We start the systems design, by first analysing of the requirements, to able to come up with a hypothesis on how we can divide the unknown solution on the whole into parts, our first abstraction level. This is then repeated in an iterative manner, if necessary, depending on the size of our system, to find the right granularity of components. For every abstraction level, from the highest to the lowest level, the transdisciplinary complexity is reduced by a systems design for every component on the abstraction level, which is also the start of the architecture of the product. The systems design is not only about dividing into components and What each component will do, but also most important, HOW they will interact. The latter step is extremely important and is where all the non-functional requirements on the product are taken care of, so that each component also derives its respective non-functional and functional requirements from the outcome of this step. Systems design is all together very tricky, and many iterations are most probably needed. Preferably, the system test development activities, for example performance tests with Load & Stability, are also started, so that this blueprint, this architectural skeleton we are trying to achieve, can be verified as soon as possible. For some domains where the software is the product, the answer time is critical for survival, where the first impression is everything. But, for other domains like finance, banks, insurance companies and governments, the software is only supporting the product, which gives the users some more patience. Without this latter step of HOW the components will interact mentioned above, we will not get an architecture artifact, but instead a sketch artifact*, since we have not handled the non-functional requirements correct, see this blog post for a deep-dive.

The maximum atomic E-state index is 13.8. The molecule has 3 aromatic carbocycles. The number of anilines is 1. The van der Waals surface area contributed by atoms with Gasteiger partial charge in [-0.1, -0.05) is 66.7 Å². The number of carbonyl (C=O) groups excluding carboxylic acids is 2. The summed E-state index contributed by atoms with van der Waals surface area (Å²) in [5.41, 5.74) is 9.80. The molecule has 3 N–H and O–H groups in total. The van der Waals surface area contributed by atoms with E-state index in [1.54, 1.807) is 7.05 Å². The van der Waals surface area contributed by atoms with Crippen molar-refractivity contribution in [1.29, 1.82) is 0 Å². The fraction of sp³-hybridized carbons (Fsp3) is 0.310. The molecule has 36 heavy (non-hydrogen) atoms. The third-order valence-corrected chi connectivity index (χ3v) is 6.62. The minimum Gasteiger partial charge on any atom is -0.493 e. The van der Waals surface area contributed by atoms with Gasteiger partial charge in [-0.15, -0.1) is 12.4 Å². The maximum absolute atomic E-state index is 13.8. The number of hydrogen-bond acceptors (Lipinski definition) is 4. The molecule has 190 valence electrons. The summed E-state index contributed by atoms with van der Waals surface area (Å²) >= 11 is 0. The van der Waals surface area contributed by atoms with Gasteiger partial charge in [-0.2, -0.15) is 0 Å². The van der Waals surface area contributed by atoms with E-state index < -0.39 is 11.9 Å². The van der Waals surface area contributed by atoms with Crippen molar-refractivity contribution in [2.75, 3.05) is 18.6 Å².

Note that every component, no matter size in the architecture, can be seen as a black box, that is to be developed, integrated, verified and validated before delivery. The team (or team of teams) always need to do these steps, which means that the teams need to be both I-shaped and T-shaped to some degree. This leads to that we need to focus on that the team secure that the component (or parts of it) is tested at delivery, and never that any x-shape is better than the other.
Note also that the UX or industrial design, will be one component in the architecture, and is where we have the biggest uncertainty, since we do not know exactly how our user interface will look like. In the beginning of reducing this uncertainty, is when we need to gain the most knowledge to understand how the user interface need to look like, meaning also that our iterations also need to be the shortest, in order to get fast feedback.

A warning here is apt for agile software product development nowadays, where the risk is high, that step of HOW the components will interact, is being neglected on the highest level in the way of working, meaning we only get a sketch artifact. Especially if the organization is making a bottom-up transformation when going towards agile at scale and big systems, since the teams then will start doing some easy maintenance, or be working only on parts of the functional requirements of the already existing product. This means that when making a novel product, and no systems design on the top-level is done, these parts are only containers (value streams) with functional requirements within a sketch, and not real software components within a real architecture of the total product. Often in agile development, the terms emergent architecture/design and refactoring are mentioned. But somewhere, depending on for example the size of a system (and that do not require a high level of security), there will be an invisible line between where refactoring can be done in order to restructure the architecture and the code, and where it cannot. As long as refactoring can be done, we can also talk about the possibility of an emergent architecture and emergent design, but when the system is too big, an emergent architecture and emergent design will exponentially increase the risk. And for big systems we most often know WHAT system we need to do, so why should we then even take this kind of risk on HOW to do our system. Without doing a proper systems design, the HOW, we also increase the risk exponentially regarding our ability for requirements traceability – RT.